Ten short pieces directed by ten different directors, including Ken Russell, Jean-Luc Godard, Robert Altman, Bruce Beresford, and Nicolas Roeg. Each short uses an aria as soundtrack/sound (... See full summary »

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(segment), (segment) | 8 more credits »
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1 nomination. See more awards »

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Cast

Cast overview, first billed only:
...
King Zog (segment "Un ballo in maschera")
Stephanie Lane ...
Baroness (segment "Un ballo in maschera")
Roy Hyatt ...
Chauffeur (segment "Un ballo in maschera")
Sevilla Delofski ...
Maid (segment "Un ballo in maschera")
Ruth Halliday ...
Companion (segment "Un ballo in maschera")
Arthur Cox ...
Major (segment "Un ballo in maschera")
Dennis Holmes ...
Colonel (segment "Un ballo in maschera")
Paul Brightwell ...
Assassin (segment "Un ballo in maschera")
Frank Baker ...
Assassin (segment "Un ballo in maschera")
Christopher Hunter ...
Assassin (segment "Un ballo in maschera") (as Chris Hunter)
Nicola Swain ...
Marie (segment "La virgine degli angeli")
Jackson Kyle ...
Travis (segment "La virgine degli angeli")
Marianne McLoughlin ...
Kate (segment "La virgine degli angeli")
Marion Peterson ...
Les Jeunes Filles (segment "Armide")
...
Les Jeunes Filles (segment "Armide")
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Storyline

Ten short pieces directed by ten different directors, including Ken Russell, Jean-Luc Godard, Robert Altman, Bruce Beresford, and Nicolas Roeg. Each short uses an aria as soundtrack/sound (Vivaldi, Bach, Wagner), and is an interpretation of the particular aria. Written by Ed Sutton <esutton@mindspring.com>

Plot Summary | Plot Synopsis

Taglines:

Ten great directors. One unforgettable film. The most sensual experience you'll ever have in a movie theater. See more »

Genres:

Comedy | Drama | Music

Certificate:

R | See all certifications »
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Details

Country:

Language:

| | |

Release Date:

30 October 1987 (UK)  »

Also Known As:

Ária  »

Filming Locations:

 »

Box Office

Gross:

$1,028,679 (USA)
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Company Credits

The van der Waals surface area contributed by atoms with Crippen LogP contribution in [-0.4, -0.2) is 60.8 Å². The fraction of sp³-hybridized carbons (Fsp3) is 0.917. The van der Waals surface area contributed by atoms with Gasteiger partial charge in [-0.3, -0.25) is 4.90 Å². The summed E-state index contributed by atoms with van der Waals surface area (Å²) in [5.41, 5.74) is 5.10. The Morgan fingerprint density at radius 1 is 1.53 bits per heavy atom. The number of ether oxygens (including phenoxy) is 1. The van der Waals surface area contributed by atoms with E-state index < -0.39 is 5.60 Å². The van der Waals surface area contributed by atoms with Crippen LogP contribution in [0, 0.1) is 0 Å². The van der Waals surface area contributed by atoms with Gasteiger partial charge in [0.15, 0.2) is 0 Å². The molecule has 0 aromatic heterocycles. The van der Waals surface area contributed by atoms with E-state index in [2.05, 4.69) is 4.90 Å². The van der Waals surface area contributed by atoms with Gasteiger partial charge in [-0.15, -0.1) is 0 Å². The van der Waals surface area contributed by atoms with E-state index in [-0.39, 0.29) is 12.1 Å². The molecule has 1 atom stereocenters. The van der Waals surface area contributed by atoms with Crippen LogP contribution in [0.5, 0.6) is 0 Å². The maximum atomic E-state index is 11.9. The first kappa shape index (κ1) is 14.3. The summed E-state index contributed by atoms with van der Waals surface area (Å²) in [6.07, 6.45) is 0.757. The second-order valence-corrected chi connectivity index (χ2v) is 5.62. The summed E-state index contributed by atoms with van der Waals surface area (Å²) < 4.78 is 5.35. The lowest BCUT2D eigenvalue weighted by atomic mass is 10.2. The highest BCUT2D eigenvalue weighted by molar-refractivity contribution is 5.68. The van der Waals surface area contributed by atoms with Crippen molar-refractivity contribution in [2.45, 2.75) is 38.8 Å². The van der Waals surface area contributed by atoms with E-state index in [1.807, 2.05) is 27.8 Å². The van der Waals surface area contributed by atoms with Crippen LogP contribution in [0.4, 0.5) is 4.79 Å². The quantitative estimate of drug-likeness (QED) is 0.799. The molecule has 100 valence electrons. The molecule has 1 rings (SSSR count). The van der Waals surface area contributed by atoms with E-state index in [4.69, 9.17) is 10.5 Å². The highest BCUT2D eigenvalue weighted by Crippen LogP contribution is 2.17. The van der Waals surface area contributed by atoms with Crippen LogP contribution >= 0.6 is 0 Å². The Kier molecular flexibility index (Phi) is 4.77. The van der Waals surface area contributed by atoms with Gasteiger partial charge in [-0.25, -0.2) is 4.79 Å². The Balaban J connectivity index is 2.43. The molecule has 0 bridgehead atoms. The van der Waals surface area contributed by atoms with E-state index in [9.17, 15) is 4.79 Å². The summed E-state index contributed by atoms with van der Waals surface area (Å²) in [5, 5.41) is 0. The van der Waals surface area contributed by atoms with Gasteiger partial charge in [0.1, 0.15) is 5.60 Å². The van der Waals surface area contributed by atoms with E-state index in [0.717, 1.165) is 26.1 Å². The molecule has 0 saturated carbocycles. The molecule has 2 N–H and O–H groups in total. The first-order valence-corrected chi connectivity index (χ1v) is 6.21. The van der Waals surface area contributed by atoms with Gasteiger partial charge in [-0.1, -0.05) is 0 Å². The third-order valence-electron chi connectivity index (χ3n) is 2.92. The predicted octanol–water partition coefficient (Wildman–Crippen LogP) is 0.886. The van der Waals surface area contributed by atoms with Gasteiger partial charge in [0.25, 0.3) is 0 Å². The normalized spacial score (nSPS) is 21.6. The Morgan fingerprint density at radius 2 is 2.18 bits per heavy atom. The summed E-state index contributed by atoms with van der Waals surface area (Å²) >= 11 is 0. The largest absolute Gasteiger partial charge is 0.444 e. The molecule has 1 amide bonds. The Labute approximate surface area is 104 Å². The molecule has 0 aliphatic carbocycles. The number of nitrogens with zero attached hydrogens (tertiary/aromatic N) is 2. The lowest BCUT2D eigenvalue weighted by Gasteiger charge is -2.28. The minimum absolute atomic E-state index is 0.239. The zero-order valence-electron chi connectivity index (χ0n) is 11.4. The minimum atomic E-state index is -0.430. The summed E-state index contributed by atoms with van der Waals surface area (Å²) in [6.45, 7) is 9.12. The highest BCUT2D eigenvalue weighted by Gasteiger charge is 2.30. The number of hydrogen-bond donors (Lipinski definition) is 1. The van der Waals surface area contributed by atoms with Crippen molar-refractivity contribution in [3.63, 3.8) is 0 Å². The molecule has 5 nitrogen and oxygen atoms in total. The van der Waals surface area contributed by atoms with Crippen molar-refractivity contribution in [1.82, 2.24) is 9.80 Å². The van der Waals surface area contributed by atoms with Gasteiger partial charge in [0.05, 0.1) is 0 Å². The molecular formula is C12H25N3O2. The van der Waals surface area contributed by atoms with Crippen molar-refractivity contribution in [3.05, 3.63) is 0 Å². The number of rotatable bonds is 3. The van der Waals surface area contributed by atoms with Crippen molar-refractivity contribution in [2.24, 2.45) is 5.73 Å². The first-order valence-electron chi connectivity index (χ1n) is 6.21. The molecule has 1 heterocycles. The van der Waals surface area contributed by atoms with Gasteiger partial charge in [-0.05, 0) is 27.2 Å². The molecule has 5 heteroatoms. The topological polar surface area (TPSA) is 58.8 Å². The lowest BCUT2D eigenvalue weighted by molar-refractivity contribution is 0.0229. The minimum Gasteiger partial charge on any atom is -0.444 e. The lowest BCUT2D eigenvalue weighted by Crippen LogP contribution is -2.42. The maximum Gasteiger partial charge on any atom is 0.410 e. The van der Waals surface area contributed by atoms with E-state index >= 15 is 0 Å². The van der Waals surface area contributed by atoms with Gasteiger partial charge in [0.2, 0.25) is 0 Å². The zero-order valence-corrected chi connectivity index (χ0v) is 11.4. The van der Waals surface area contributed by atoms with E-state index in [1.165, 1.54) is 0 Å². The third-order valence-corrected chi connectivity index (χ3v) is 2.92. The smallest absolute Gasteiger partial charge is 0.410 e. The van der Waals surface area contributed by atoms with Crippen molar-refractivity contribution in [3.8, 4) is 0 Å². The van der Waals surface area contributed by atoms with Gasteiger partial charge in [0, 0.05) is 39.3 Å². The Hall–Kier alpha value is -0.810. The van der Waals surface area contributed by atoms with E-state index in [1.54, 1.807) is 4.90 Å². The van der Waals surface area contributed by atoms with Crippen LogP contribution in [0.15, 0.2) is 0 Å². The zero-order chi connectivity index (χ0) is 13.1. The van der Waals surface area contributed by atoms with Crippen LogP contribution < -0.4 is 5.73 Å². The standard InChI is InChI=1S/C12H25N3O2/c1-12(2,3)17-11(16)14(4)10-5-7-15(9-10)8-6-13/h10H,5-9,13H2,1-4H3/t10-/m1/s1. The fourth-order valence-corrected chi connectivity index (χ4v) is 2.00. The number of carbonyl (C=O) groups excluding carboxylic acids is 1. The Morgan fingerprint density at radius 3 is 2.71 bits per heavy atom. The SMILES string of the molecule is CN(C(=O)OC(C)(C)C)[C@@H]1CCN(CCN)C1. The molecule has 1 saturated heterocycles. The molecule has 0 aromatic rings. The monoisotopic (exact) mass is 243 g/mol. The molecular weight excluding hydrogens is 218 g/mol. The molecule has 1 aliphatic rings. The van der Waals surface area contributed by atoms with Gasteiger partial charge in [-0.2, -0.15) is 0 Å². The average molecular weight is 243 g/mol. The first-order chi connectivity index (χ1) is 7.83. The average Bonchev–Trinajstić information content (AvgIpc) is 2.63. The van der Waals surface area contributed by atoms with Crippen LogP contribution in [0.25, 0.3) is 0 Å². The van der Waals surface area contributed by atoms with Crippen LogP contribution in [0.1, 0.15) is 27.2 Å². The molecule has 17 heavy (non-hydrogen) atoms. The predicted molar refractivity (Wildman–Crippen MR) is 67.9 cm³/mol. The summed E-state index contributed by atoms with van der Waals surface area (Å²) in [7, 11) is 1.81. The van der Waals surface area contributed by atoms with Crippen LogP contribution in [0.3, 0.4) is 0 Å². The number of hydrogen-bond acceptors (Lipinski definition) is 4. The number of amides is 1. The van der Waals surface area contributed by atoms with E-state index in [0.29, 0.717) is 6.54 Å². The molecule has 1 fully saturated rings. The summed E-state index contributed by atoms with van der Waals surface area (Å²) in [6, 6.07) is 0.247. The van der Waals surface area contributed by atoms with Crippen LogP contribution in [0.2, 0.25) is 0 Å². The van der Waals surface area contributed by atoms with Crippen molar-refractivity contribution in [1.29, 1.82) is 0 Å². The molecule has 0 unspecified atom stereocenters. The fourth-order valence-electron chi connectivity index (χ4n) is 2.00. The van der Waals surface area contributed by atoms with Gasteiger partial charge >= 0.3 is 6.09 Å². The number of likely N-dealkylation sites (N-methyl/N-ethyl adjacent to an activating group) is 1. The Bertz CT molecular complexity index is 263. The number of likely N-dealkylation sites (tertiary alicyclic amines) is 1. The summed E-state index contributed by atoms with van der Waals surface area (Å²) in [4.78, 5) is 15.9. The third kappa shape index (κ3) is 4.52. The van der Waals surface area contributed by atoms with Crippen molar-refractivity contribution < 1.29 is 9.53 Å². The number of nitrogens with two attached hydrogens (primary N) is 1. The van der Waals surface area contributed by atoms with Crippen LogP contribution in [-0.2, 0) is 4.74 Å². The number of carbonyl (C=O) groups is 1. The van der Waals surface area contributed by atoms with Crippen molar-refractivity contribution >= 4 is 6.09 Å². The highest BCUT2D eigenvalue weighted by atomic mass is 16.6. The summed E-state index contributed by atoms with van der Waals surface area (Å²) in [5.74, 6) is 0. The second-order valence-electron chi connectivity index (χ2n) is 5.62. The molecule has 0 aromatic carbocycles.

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Technical Specs

Runtime:

Sound Mix:

Aspect Ratio:

1.85 : 1
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Did You Know?

Trivia

Woody Allen declined when he was approached to direct a part of this film due to schedule problems. See more »

Quotes

Les Jeunes Filles: [Armide segment] He looks like he's made for love. He hasn't found my eyes charming enough. He hasn't found my eyes charming enough.
Les Jeunes Filles: O how I'd love to hate him.
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Connections

Featured in Siskel & Ebert: Video Discoveries (1989) See more »

Soundtracks

(Entracte) - Suite des Vents
from "Les Boréades (Acte 3)"
Performed by English Baroque Soloists
Conducted by John Eliot Gardiner
segment "Les Boreades"
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User Reviews

 
Uneven, but worth seeing
23 September 2002 | by (United States) – See all my reviews

10 respected directors each shot a short film with operatic arias as the inspiration (and music). I'll do each one separately:

Nicolas Roeg (dir)--Giuseppe Verdi (music). A story about an assassination attempt in 1931 Vienna. Theresa Russell (Roegs wife) plays a man! Not bad--very beautiful and exotic. Russell is great.

Charles Sturridge--Verdi. No story but there is some haunting black and white imagery that fits perfectly with the music.

Jean-Luc Godard--Jean Baptiste Lully. Horrendous. Pointless, boring, no plot, no nothing. Filled with gratuitous female nudity. The worst!

Julien Temple--Verdi. Buck Henry, Beverly D'Angelo and Anita Morris star in this funny, if obvious, story about a cheating couple. Pretty good.

Bruce Beresford--Erich Korngold. Short, lush and romantic. Very good.

Robert Altman--Jean-Philippe Rameau. Dull. A yawner.

Fran Roddam--Richard Wagner. This has Bridget Fonda in her film debut. Beautifully done love story with a fairly explicit sex scene.

Ken Russell--Giacomo Puccini. Really strange but OK.

Derek Jarman--Gustave Chapentier. Lyrical look at youth and old age. Very sweet.

The last is by Bill Bryden doing "I Pagliacci". He has John Hurt (!) dressed as a clown lip-syncing to Caruso (!!!).

When this came out it almost got an X rating (for the abundant nudity and the sex scene). It was given an R with a strict warning attached saying the R rating would be heavily enforced. After the film bombed that warning disappeared.

The idea isn't bad and 6 out of the 10 segments were worthwhile. Worth seeing even if you don't like opera. Just avoid the Godard segment. I'm giving it an 8.


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